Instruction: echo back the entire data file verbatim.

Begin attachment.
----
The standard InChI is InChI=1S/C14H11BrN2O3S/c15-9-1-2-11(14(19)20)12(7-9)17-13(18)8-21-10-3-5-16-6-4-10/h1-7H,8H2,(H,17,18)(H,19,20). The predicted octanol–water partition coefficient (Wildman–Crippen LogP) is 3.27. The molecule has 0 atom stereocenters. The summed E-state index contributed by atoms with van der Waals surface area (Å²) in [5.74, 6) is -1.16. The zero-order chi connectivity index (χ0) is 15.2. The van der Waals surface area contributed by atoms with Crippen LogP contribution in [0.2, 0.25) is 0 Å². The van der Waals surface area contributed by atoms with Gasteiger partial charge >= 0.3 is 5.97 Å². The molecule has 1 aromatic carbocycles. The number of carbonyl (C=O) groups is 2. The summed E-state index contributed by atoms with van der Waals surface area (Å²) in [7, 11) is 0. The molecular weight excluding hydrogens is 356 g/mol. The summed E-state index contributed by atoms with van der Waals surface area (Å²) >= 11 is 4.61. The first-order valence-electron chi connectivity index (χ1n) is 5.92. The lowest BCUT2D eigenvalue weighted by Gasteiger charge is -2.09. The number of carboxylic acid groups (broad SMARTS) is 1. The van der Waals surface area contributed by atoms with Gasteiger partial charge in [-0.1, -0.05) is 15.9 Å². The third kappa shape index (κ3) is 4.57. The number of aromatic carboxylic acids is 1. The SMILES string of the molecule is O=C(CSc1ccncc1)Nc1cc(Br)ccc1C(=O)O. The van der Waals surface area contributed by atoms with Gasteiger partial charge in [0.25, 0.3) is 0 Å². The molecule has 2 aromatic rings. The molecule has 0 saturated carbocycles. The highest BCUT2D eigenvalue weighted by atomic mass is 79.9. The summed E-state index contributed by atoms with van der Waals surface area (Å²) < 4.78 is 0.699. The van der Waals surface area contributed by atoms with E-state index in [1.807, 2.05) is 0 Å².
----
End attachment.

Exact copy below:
The standard InChI is InChI=1S/C14H11BrN2O3S/c15-9-1-2-11(14(19)20)12(7-9)17-13(18)8-21-10-3-5-16-6-4-10/h1-7H,8H2,(H,17,18)(H,19,20). The predicted octanol–water partition coefficient (Wildman–Crippen LogP) is 3.27. The molecule has 0 atom stereocenters. The summed E-state index contributed by atoms with van der Waals surface area (Å²) in [5.74, 6) is -1.16. The zero-order chi connectivity index (χ0) is 15.2. The van der Waals surface area contributed by atoms with Crippen LogP contribution in [0.2, 0.25) is 0 Å². The van der Waals surface area contributed by atoms with Gasteiger partial charge >= 0.3 is 5.97 Å². The molecule has 1 aromatic carbocycles. The number of carbonyl (C=O) groups is 2. The summed E-state index contributed by atoms with van der Waals surface area (Å²) in [7, 11) is 0. The molecular weight excluding hydrogens is 356 g/mol. The summed E-state index contributed by atoms with van der Waals surface area (Å²) >= 11 is 4.61. The first-order valence-electron chi connectivity index (χ1n) is 5.92. The lowest BCUT2D eigenvalue weighted by Gasteiger charge is -2.09. The number of carboxylic acid groups (broad SMARTS) is 1. The van der Waals surface area contributed by atoms with Gasteiger partial charge in [-0.1, -0.05) is 15.9 Å². The third kappa shape index (κ3) is 4.57. The number of aromatic carboxylic acids is 1. The SMILES string of the molecule is O=C(CSc1ccncc1)Nc1cc(Br)ccc1C(=O)O. The van der Waals surface area contributed by atoms with Gasteiger partial charge in [0.25, 0.3) is 0 Å². The molecule has 2 aromatic rings. The molecule has 0 saturated carbocycles. The highest BCUT2D eigenvalue weighted by atomic mass is 79.9. The summed E-state index contributed by atoms with van der Waals surface area (Å²) < 4.78 is 0.699. The van der Waals surface area contributed by atoms with E-state index in [1.807, 2.05) is 0 Å².